Recently, an unfortunate event occurred in my former department. Two of our vehicles - an ALS unit transporting a patient and their family and a pumper truck responding to another alarm - collided at an intersection. The pumper truck had even rolled onto its side after impact. Thankfully, there were only minor injuries to all crew members involved in the accident, and they were sent home for the rest of their tour.
Subsequently, a longtime associate from USAR, FLTF2 asked me if I wanted to visit the station from which the two trucks responded. The purpose was to assist as part of a Critical Incident Stress Debriefing (CISD) team.
From my personal experience, there has never been anything more perplexing for new—and even experienced—drivers than understanding how to set a fire truck's mechanical relief valve. It’s important to use these devices regularly to assure that they remain in good working order.
There are only two items that control pressure on your hoselines: the throttle and the discharge gates. The relief valve is a very important safety feature that protects those working on or around hoselines from “over pressurization.” Too much pressure can prevent proper hoseline handling, including inadvertent movement when using master streams.
While newer pressure governors have become the accepted standard on newer fire apparatus, chances are you will still have to deal with mechanical relief valves on front-line fire apparatus or spare fleet vehicles.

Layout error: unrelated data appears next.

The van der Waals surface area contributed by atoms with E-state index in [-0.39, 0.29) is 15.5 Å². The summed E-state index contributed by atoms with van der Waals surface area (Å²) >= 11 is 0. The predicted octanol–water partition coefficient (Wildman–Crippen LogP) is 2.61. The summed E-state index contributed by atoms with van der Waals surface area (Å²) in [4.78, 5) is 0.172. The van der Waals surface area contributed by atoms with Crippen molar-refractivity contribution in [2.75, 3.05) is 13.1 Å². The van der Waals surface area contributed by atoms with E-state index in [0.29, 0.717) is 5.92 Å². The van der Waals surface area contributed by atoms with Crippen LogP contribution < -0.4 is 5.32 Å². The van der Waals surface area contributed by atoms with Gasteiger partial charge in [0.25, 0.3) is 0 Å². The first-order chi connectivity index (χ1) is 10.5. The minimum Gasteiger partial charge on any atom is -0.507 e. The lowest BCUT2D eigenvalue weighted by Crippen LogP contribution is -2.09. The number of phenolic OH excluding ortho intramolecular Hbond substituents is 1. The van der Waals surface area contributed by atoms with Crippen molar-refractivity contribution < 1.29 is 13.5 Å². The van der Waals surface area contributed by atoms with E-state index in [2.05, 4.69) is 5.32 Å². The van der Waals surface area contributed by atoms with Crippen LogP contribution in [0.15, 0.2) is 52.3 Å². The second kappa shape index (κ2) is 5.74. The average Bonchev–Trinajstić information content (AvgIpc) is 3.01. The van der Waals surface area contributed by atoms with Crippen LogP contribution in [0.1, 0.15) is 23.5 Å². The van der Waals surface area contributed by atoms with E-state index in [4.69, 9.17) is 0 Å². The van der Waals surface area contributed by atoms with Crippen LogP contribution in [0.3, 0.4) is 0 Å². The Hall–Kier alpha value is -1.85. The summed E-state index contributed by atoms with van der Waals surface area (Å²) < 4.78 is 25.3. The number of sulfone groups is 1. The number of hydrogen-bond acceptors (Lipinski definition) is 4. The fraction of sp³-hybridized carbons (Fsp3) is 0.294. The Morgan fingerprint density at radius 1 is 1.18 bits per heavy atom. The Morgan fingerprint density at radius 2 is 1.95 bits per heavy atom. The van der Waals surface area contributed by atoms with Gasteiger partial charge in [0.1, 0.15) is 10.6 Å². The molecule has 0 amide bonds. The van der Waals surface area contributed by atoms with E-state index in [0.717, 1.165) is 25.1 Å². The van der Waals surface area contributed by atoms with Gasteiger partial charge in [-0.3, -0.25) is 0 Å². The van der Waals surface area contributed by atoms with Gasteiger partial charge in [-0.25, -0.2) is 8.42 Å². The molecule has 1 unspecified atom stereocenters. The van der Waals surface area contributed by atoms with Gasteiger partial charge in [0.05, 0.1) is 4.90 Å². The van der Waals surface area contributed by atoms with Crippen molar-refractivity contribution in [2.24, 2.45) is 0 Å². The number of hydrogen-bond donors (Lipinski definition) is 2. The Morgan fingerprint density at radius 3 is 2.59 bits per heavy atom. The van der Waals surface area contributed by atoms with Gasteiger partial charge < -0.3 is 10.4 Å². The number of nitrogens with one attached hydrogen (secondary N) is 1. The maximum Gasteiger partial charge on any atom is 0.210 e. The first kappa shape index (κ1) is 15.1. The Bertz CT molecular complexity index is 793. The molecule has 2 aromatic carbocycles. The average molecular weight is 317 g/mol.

Much like concern over the nation’s deteriorating roads, bridges and other transportation infrastructure, reports about lack of funding for aging and malfunctioning fire trucks and other apparatus are proliferating at an alarming rate. Financial hardships are forcing many departments to rely upon equipment nearing—or even at—obsolescence.
In turn, this ratchets up pressure on departments to ensure that maintenance checks and protocols are performed in as timely and complete a way as possible to maximize fleet and apparatus life, reliability and safety. Public safety watchdogs are keeping score on all of it. Underfunded departments doing the best with what they’ve got will be more readily excused when a malfunction occurs than those exhibiting negligence in their maintenance checks and repairs. Two examples below demonstrate the discrepancy.